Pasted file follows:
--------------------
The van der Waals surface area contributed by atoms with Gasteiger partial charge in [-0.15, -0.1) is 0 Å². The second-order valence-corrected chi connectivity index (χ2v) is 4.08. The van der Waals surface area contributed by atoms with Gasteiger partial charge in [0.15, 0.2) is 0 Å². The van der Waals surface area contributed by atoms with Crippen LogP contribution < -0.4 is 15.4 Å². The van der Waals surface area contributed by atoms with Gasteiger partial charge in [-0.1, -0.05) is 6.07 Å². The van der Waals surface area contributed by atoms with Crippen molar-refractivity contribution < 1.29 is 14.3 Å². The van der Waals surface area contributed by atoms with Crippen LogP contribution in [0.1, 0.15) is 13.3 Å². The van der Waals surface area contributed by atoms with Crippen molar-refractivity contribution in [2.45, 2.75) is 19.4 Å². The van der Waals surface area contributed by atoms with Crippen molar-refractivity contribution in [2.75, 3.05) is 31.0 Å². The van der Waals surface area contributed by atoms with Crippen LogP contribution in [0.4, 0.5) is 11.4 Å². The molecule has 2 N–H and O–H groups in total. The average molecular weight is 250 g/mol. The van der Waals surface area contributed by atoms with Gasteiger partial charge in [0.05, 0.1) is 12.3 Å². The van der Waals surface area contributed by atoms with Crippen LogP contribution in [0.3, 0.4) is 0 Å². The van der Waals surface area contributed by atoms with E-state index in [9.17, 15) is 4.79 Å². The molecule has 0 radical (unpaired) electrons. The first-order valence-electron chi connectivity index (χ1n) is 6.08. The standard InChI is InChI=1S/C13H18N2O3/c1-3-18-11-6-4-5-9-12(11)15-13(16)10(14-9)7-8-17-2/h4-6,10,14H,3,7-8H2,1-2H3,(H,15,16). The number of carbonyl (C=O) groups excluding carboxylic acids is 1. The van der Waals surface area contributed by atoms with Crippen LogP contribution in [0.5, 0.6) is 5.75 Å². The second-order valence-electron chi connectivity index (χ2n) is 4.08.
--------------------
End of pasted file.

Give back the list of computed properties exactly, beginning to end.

The van der Waals surface area contributed by atoms with Gasteiger partial charge in [-0.15, -0.1) is 0 Å². The second-order valence-corrected chi connectivity index (χ2v) is 4.08. The van der Waals surface area contributed by atoms with Gasteiger partial charge in [0.15, 0.2) is 0 Å². The van der Waals surface area contributed by atoms with Crippen LogP contribution < -0.4 is 15.4 Å². The van der Waals surface area contributed by atoms with Gasteiger partial charge in [-0.1, -0.05) is 6.07 Å². The van der Waals surface area contributed by atoms with Crippen molar-refractivity contribution < 1.29 is 14.3 Å². The van der Waals surface area contributed by atoms with Crippen LogP contribution in [0.1, 0.15) is 13.3 Å². The van der Waals surface area contributed by atoms with Crippen molar-refractivity contribution in [2.45, 2.75) is 19.4 Å². The van der Waals surface area contributed by atoms with Crippen molar-refractivity contribution in [2.75, 3.05) is 31.0 Å². The van der Waals surface area contributed by atoms with Crippen LogP contribution in [0.4, 0.5) is 11.4 Å². The molecule has 2 N–H and O–H groups in total. The average molecular weight is 250 g/mol. The van der Waals surface area contributed by atoms with Gasteiger partial charge in [0.05, 0.1) is 12.3 Å². The van der Waals surface area contributed by atoms with Crippen LogP contribution in [0.3, 0.4) is 0 Å². The van der Waals surface area contributed by atoms with E-state index in [9.17, 15) is 4.79 Å². The molecule has 0 radical (unpaired) electrons. The first-order valence-electron chi connectivity index (χ1n) is 6.08. The standard InChI is InChI=1S/C13H18N2O3/c1-3-18-11-6-4-5-9-12(11)15-13(16)10(14-9)7-8-17-2/h4-6,10,14H,3,7-8H2,1-2H3,(H,15,16). The number of carbonyl (C=O) groups excluding carboxylic acids is 1. The van der Waals surface area contributed by atoms with Crippen LogP contribution in [0.5, 0.6) is 5.75 Å². The second-order valence-electron chi connectivity index (χ2n) is 4.08.